Michael Vick's Rejuvenation Will Be Triggered by Eagles' Commitment to Run Game

Donald WoodFeatured ColumnistMarch 7, 2013

EAST RUTHERFORD, NJ - DECEMBER 30:  Michael Vick #7 of the Philadelphia Eagles drops back to pass in the first half against the New York Giants at MetLife Stadium on December 30, 2012 in East Rutherford, New Jersey.  (Photo by Elsa/Getty Images)
Elsa/Getty Images

Philadelphia Eagles quarterback Michael Vick is hoping the new coaching staff’s commitment to the rushing attack will result in a career renaissance.

The franchise is hoping that is the case as well.

Vick restructured his contract in the offseason (h/t NFL.com), and the Eagles are hoping that a new mindset for the veteran and a newfound commitment to the run game will bring Vick back to an elite level.

No one is really sure what kind of offense new head coach Chip Kelly will infuse in Philadelphia—most expect it to be fast-paced and feature plenty of running plays of every variety (h/t Yahoo! Sports)—but the hope is that the dependence on mobile quarterbacks and the running game in his previous system at Oregon will translate to the NFL and rejuvenate Vick’s abilities on the field.

New Eagles offensive coordinator Pat Shurmur told CSN Philly's Reuben Frank about the commitment to the run game and how the team will utilize the talented running backs on the roster:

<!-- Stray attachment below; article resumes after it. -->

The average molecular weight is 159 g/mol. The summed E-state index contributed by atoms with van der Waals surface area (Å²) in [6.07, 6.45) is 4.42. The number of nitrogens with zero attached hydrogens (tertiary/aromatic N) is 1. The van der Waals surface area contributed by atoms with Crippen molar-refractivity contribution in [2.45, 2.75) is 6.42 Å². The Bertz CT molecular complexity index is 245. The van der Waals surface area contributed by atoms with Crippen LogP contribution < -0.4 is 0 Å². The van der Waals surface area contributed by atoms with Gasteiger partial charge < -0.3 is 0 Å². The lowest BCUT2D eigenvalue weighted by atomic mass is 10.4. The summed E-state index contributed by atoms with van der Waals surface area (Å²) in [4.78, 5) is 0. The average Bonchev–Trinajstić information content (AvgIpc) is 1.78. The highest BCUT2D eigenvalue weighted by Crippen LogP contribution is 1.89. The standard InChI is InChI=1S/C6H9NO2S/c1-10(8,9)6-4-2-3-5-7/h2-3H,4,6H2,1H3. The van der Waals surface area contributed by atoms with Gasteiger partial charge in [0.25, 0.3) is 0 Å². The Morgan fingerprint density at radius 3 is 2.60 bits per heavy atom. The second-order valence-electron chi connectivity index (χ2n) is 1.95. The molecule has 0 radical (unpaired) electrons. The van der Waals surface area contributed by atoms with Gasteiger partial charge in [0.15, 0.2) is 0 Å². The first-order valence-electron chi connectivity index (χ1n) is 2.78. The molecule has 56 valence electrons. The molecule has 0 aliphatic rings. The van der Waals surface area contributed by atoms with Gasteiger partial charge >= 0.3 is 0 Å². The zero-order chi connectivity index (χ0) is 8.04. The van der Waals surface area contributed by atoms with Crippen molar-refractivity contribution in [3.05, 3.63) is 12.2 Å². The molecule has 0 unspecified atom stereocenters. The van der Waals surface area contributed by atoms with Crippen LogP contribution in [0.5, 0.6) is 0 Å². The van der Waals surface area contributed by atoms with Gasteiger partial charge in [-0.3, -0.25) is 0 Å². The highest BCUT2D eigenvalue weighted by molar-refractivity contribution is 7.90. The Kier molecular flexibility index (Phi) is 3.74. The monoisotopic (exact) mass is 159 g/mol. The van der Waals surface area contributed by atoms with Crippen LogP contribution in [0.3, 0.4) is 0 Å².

I think it’s important that you use more than one running back. It’s a long season, and a guy can run out of gas quickly. If you have guys who are different, you can use them in different ways, and you try to play to their strengths. I think that’s important. I’ve always believed there’s a place on the roster for two good running backs. You have your starter, but the other guy needs to play so they can all get through the season.

That’s great news for Vick and the entire Eagles offense, especially after coming off another season that featured former head coach Andy Reid underutilizing his talented running backs—LeSean McCoy and Bryce Brown—once again.

The lack of an elite rushing game (13th in the NFL) was one of the main reasons teams had many clear shots on Vick while he was on the field. Add that to the fact that the Eagles were fifth worst in the NFL in terms of sacks allowed last season (48) and the worst in the league allowing 118 hits on the QB, and the veteran QB never had a chance.

At Vick’s size (6’0” and 215 lbs), there is no way he could have been expected to withstand that beating. With the right offensive line protection and an unwavering commitment to the run, there is still a chance Vick can thrive in Philadelphia.

The team must ensure that it runs the ball first and foremost to give the veteran QB the best chance to succeed, and with two talented guys like McCoy and Brown working in different facets of the game, the Eagles have a great chance to put Vick in a position to succeed.

Once the veteran is given the pocket space and the time to make a play, though, he can’t afford to turn the ball over like he did in 2012.